Ugly Bug Ball

it was still dark. Somewhere around 5:45 this morning and after throwing some cold water on my face, I knew it was time to let the kitties out from their overnight prison.

Typical cats, they behave as if they have been locked up for years; screaming in anticipation as I struggle with the keys to the office door. And barely sixty seconds later, they are back inside again screaming at me for being a little late this morning.

I exaggerate slightly, but it’s a morning routine that I love and I get some lovely cuddles and scent-rubs as I clean out their food dishes and fill them with some breakfast fare.

Now that Daisy has her five kittens in the studio part of my office, my access to water for cleaning the dishes is really courtesy of an outside hose.

And as I stumbled through the darkness, this morning, I noticed a “shape” on top of one of the tires on my car. I genuinely had no idea what it was until I grabbed the camera and took a couple of quick pics.

Flashing on a night creature must be dreadfully scary to them so I didn’t want to take more than two or three shots. So, forgive the fact that the two shots at the end of this blog are far from perfect. After the first one, I could see he was a bug but I didn’t want to flash directly in his face as it wouldn’t be fair. So, I got what I got, ladies and gentlemen.

When dawn had finally broken, he was long gone. So, I looked closely at the pics that I got and marveled at this amazing little creature. I can see his pupil in one of the pictures looking at me and so it is fair to surmise that he was more than aware of my presence.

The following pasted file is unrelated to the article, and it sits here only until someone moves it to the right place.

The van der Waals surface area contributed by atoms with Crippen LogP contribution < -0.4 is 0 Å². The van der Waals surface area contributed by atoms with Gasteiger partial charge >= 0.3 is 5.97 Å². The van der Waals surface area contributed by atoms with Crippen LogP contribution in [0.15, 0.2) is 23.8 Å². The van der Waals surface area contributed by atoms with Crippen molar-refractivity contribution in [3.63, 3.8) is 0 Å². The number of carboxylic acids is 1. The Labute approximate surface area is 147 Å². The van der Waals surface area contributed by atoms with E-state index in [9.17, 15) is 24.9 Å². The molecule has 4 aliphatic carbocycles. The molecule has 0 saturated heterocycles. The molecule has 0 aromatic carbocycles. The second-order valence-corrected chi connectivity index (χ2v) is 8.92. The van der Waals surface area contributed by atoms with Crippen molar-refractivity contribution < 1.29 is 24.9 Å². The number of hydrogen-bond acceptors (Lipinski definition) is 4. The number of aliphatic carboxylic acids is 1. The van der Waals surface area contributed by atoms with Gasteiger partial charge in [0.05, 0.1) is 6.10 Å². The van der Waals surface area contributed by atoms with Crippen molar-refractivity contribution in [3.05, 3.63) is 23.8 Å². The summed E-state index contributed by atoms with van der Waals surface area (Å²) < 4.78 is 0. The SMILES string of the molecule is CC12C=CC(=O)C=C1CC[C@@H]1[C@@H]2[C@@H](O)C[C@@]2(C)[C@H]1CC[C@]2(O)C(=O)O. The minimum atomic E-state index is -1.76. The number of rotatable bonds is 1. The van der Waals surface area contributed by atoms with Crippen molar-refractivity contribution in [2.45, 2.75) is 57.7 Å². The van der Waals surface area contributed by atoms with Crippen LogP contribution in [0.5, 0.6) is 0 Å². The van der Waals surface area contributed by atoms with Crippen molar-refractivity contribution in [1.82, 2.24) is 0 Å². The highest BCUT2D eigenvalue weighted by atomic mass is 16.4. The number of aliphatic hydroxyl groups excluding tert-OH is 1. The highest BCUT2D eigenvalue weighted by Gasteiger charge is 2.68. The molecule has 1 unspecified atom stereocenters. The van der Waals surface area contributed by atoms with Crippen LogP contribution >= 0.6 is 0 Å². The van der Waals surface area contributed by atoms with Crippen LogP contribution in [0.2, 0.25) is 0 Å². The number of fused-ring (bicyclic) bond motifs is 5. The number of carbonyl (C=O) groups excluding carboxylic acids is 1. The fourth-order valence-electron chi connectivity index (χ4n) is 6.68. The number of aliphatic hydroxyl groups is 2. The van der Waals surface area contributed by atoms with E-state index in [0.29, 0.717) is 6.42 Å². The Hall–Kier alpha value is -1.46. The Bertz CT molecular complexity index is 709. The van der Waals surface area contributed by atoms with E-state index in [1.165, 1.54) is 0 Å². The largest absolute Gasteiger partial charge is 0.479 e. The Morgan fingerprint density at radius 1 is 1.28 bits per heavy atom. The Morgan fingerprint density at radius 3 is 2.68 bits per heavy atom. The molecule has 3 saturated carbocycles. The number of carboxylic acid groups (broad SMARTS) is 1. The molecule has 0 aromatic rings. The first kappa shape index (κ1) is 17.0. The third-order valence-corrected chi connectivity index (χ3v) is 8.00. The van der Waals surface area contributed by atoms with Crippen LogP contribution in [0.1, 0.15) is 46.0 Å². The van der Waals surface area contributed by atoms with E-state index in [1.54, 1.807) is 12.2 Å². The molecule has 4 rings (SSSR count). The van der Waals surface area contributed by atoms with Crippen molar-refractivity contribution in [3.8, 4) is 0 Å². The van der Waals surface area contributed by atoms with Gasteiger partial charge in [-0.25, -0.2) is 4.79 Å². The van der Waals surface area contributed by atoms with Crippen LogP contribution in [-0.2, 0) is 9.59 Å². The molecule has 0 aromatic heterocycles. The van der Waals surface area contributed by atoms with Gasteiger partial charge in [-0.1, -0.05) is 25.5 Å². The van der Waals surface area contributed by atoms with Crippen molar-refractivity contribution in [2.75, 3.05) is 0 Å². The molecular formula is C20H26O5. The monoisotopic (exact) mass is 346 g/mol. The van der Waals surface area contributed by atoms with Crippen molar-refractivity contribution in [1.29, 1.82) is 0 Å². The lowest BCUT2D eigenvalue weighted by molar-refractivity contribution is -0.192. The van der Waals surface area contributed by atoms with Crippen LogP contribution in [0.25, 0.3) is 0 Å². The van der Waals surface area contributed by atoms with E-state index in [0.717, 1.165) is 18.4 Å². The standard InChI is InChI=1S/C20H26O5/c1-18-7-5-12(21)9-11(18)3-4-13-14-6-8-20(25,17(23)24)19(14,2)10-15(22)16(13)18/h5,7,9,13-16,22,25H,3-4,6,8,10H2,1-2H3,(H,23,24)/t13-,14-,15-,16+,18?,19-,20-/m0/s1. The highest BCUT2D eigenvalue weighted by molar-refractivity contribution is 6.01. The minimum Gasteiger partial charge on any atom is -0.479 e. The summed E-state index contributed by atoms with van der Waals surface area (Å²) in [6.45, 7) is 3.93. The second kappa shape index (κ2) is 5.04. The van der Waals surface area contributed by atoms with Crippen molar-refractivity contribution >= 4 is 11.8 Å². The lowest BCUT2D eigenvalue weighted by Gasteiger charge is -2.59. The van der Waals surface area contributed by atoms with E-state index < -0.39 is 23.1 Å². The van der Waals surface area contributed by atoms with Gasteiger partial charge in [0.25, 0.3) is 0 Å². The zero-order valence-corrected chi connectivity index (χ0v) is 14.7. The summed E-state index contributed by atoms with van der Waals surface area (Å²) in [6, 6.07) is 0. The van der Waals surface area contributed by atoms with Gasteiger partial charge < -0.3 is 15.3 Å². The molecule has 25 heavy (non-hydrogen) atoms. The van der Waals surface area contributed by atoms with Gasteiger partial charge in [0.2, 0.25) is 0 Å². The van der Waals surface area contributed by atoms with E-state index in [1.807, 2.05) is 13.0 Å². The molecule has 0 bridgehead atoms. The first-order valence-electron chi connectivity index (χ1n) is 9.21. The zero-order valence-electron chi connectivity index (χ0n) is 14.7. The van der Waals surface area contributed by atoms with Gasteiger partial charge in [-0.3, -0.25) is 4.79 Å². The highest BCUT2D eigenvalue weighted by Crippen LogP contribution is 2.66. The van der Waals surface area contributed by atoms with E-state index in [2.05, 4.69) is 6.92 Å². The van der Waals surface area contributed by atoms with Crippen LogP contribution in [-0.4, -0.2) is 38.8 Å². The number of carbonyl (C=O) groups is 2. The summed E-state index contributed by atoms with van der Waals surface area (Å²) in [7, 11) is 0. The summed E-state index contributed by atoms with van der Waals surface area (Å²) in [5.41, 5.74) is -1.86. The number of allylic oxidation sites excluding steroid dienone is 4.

Not everybody is going to have a wondrous response to such a creature, I know and some run screaming into the brightness at the first sign of a creature with an exoskeleton. So, if you are one of those people, don’t bother checking out the images at the end of this.

For those who don’t know, he/she is a Cicada and their family is responsible for many of the sounds of summer that we in the southern climes experience as we walk among the trees.

At the first mention of “bug” a very dear friend of mine breaks into song, with refrains of “the ugly bug ball” quickly overtaking our conversation. It was a song from a Disney movie in 1963 and really harped on the notion that a bug might feel as ugly as we see them to be. In fact, Walt Disney didn’t want to include it in the movie until it was explained to him that “bugs don’t know they are ugly”.

And that my friends, is what started my mind today down the corridor of ugliness.

Ugly is a human concept. Of that I have no doubt. We behave as if our definition of beauty is the gold standard by which all else can be measured.

It is a truly conceited notion that allows us to rate each other out of ten and to describe some creatures as being so ugly that we have to recoil.

I reject the concept of ugliness. At least on the level of what we see when we look at something or someone. The old adage of judging a book by its cover comes to mind when we make instant decisions on those around us (human or not).